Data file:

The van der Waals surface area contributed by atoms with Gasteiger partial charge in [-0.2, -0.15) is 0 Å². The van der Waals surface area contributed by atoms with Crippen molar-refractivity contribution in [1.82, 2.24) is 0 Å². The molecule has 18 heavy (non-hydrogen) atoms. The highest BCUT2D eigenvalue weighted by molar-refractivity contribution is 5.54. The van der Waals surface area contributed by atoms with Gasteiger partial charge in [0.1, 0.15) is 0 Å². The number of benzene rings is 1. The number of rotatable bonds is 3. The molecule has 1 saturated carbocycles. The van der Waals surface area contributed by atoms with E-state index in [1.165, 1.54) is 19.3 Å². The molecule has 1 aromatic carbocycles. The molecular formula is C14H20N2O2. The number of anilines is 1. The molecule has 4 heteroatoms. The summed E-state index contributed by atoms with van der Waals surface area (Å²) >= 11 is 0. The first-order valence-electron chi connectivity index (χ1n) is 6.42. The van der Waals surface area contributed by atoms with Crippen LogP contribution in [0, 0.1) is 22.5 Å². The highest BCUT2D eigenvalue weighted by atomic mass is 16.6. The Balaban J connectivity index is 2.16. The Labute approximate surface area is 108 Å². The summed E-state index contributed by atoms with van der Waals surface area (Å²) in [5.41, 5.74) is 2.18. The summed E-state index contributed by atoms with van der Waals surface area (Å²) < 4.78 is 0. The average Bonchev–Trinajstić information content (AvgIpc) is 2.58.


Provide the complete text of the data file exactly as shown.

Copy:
The van der Waals surface area contributed by atoms with Gasteiger partial charge in [-0.2, -0.15) is 0 Å². The van der Waals surface area contributed by atoms with Crippen molar-refractivity contribution in [1.82, 2.24) is 0 Å². The molecule has 18 heavy (non-hydrogen) atoms. The highest BCUT2D eigenvalue weighted by molar-refractivity contribution is 5.54. The van der Waals surface area contributed by atoms with Gasteiger partial charge in [0.1, 0.15) is 0 Å². The number of benzene rings is 1. The number of rotatable bonds is 3. The molecule has 1 saturated carbocycles. The van der Waals surface area contributed by atoms with E-state index in [1.165, 1.54) is 19.3 Å². The molecule has 1 aromatic carbocycles. The molecular formula is C14H20N2O2. The number of anilines is 1. The molecule has 4 heteroatoms. The summed E-state index contributed by atoms with van der Waals surface area (Å²) >= 11 is 0. The first-order valence-electron chi connectivity index (χ1n) is 6.42. The van der Waals surface area contributed by atoms with Crippen LogP contribution in [0, 0.1) is 22.5 Å². The highest BCUT2D eigenvalue weighted by atomic mass is 16.6. The Balaban J connectivity index is 2.16. The Labute approximate surface area is 108 Å². The summed E-state index contributed by atoms with van der Waals surface area (Å²) in [5.41, 5.74) is 2.18. The summed E-state index contributed by atoms with van der Waals surface area (Å²) < 4.78 is 0. The average Bonchev–Trinajstić information content (AvgIpc) is 2.58.